The Writing Tick Psychoanalysis

I have a tick in my writing that has followed me for years. Maybe writing about it will be like when people who fear snakes do that process where they slowly acclimatize themselves to snake nearness and, baring no tragedy, lose the fear.

When I write for my students, I hear murmurs. Someone will eventually out with it. You see, this tick that I have breaks a preference that has made itself into the “rule book” of formalized education and grammar aficionados. But the problem mostly is that it’s a tick, a mindless repetitive crutch. And here I just did it, at the denouement of this paragraph: starting sentences with “but.”

The word itself is a sort of period, an end stop with a counter punch. It’s an add-on that changes things. It’s not adding ketchup to fries; it’s adding Italian dressing. But in that same range, it’s showing deep thought. You’re parsing things with that conjunction.

Example: My dog is extremely cute. He is one of those dogs that you take to dog parks, and people exclaim, “What kind of dog is that!?” I say, “He is a German Shepherd and Australian Shepherd mix.” They scrutinize my dog and give their own interpretations. My dog loves this. He gets antsy. Opens his mouth, breathes, and gives them a smile. He even stamps his front feet in anticipation to be petted. But he is not a German Shepherd and Australian mix. He is a Great Pyrenees/Border Collie/Shar Pei/Labrador/Collie mix. I did a DNA test. This, thankfully, doesn’t change anything about him. But, another thing, he is not so widely liked in houses. He has furball-tumbleweed-creation syndrome. It’s the type that will destroy vacuum cleaners if not properly maintained.

I think the word “revelation” gets closer to the connotation I’m after. We are an information people. New information has strong rewards in the human psyche. We seek it out in many-tabbed forays on the web or purposely filter our logic for lowdown gossip. Getting it or giving it produces the same results. We want the awe affect, to disclose, divulge, soak up, revel in, let drop things: communications, feelings, opinions, etc.

Disagreement is also another reason for the tick. I annotate when I read, and if I disagree, I usually go with the tick. It’s a soft way to ask a question or point out a possible flaw. It’s a conversation continuer if you will. A real not-nice person won’t start with my tick word. And if they do, they put some sassy tone to it. Maybe I use the tick because I’m polite. I am. Sometimes too much: I have a “Sorry” tick in my speaking mode.)

Another reason is that I’m unsure of myself. I say things and then I modify them. You see, reader, I’m not sure about myself. I have opinions, but I must show you that I don’t think my opinions are without fault. Help me find fault. Acknowledge them and see if we can find something better. Or maybe it’s just a PR stunt. I have considered all the angles. See? Reader, you must believe me. I am a thinking person who does not shirk the other sides of the argument.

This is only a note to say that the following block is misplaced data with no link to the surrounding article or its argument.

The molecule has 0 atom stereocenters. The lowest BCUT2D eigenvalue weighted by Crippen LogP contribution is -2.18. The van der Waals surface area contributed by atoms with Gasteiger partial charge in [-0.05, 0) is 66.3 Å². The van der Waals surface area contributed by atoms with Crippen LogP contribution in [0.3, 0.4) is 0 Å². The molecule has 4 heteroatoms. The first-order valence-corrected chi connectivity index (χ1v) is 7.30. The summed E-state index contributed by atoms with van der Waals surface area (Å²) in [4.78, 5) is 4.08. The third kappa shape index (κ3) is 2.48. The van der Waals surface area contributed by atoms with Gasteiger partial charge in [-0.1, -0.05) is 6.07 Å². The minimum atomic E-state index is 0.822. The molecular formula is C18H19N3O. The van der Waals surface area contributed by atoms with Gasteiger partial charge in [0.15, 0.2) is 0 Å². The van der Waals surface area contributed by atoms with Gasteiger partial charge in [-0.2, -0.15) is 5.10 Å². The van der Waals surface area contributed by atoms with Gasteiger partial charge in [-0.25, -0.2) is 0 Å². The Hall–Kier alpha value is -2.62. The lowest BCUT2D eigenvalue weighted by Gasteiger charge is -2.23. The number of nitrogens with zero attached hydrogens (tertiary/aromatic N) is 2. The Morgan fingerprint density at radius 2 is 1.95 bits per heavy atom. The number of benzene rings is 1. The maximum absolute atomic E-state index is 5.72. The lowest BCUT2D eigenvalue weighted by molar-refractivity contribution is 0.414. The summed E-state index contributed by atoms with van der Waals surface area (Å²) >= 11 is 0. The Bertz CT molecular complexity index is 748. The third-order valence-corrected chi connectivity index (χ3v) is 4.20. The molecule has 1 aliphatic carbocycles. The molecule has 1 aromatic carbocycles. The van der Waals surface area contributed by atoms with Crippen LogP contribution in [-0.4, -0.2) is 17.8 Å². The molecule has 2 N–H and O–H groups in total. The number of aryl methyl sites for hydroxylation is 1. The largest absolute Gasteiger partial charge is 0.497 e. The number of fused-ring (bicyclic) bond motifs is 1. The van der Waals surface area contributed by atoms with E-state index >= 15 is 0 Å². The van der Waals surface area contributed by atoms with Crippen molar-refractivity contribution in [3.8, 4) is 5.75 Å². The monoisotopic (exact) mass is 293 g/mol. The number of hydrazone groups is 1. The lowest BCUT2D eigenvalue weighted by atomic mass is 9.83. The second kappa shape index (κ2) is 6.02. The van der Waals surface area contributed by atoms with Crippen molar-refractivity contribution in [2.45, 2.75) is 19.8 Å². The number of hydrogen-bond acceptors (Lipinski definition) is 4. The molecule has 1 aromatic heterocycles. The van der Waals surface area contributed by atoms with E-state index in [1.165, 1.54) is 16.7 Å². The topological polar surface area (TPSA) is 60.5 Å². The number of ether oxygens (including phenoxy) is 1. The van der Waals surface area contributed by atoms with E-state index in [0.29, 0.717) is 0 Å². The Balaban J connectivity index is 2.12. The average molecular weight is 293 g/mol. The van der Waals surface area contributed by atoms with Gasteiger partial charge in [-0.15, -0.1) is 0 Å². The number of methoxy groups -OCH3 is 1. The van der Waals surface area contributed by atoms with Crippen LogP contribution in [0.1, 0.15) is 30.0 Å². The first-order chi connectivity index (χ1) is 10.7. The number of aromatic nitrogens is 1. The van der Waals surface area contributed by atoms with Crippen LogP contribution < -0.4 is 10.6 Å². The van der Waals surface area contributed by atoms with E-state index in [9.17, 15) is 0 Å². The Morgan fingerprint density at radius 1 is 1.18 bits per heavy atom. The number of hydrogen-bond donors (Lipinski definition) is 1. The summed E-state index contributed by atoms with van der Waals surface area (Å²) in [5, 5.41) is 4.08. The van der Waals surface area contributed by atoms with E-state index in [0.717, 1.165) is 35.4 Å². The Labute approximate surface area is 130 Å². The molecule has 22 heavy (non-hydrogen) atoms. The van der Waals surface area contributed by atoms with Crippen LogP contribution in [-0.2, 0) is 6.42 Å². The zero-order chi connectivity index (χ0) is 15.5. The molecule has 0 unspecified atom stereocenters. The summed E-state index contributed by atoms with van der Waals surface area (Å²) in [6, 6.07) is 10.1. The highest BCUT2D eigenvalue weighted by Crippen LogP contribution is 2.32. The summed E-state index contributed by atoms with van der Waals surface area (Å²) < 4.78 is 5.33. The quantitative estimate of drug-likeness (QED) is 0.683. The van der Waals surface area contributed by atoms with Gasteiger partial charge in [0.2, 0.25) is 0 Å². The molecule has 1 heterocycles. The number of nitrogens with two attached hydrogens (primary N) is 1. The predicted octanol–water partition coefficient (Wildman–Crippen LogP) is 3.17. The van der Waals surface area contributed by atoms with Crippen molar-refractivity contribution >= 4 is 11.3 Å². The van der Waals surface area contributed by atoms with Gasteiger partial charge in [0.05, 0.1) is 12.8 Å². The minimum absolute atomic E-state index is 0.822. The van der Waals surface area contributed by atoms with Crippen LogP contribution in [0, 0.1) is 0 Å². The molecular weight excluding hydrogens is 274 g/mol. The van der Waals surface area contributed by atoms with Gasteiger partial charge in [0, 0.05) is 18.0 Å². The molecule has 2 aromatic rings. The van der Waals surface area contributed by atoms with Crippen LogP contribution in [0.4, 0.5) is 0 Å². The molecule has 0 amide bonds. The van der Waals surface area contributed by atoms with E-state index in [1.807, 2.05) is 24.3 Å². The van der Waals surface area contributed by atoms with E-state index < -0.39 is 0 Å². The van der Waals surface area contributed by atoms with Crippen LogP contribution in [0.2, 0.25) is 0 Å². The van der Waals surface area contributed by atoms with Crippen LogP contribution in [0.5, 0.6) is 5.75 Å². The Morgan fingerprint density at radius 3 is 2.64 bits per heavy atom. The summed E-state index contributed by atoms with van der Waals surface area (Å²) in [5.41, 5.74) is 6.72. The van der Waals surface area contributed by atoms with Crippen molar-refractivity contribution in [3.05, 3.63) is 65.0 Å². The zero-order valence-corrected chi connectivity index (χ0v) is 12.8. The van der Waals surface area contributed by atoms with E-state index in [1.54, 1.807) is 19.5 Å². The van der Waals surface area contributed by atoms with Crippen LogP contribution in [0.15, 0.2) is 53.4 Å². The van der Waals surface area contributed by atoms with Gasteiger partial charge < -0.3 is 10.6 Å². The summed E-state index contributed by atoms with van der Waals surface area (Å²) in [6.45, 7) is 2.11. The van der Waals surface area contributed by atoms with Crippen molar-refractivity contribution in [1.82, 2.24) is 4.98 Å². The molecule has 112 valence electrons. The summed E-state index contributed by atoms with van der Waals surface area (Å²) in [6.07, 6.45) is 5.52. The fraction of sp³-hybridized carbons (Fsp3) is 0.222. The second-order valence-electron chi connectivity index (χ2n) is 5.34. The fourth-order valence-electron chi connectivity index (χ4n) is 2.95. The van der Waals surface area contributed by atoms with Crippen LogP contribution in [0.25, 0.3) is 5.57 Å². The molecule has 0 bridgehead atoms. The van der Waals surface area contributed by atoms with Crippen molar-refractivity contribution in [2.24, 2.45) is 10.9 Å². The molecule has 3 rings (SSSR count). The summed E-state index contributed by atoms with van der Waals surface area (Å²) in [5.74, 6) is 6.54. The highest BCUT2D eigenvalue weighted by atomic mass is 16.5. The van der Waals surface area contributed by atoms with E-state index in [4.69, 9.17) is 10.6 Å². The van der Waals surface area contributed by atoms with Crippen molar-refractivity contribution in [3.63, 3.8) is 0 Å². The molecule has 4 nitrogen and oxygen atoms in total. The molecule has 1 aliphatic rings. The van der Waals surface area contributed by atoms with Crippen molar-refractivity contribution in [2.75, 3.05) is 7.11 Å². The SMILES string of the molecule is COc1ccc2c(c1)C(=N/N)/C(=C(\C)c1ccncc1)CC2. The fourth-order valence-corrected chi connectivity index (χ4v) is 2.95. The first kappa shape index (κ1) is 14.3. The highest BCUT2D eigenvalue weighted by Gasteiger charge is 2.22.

In its most basic form, it’s still just an overused word. Why do this so many times in one piece of writing? (Here, I almost started that sentence with “but, but since this essay is about it, I’m more cognizant of my writing tick than ever. The therapy is working, for now.) I’ve gone through paragraphs full of this sentence-starting tick. And the effort of trying to take the new revelation-oriented word out and realizing that these sentences are just fine as declarative sentences always deflates.

I have another tick that relates to the tick I’m writing about. I was just now searching for a way to begin a sentence, to talk about the weirdness of having such a tick. Then, I came up with the phrase (or went back to it), “It’s odd….” This is my other tick, and it’s related, I think. I’s another revelation tick. Both of them are my stand-ins for the prefixes of my sentences that I edit out later in my drafts. In this other one, I declare that something is not ordinary and then show my reader why that is so. I cannot just state it, I need to signal it. This is disconcerting. But writing can be fixed and mulled over. See what I did here?

I have hit on something here: I unconsciously feel the pressure in my mind to write something that truly points something out that someone else didn’t know before. I want my readers to know I’m doing the real thinking here. And in the age of blogging and terabytes of text out there just waiting in our pockets, it’s incumbent more than ever to be different, to show severe revelation to get noticed. And here is a fallacy that may be at the cause of it: Being a good writer is not synonymous with revealing new knowledge. A good writer could write wonderful things and then destroy them before an audience can digest the writing.

I am now juxtaposing this writing tick with wearing loud and genre-busting clothes in public or talking too much about an expensive vacation or social media-ing so much your thumbs begin to hate you.

This has been a good exercise.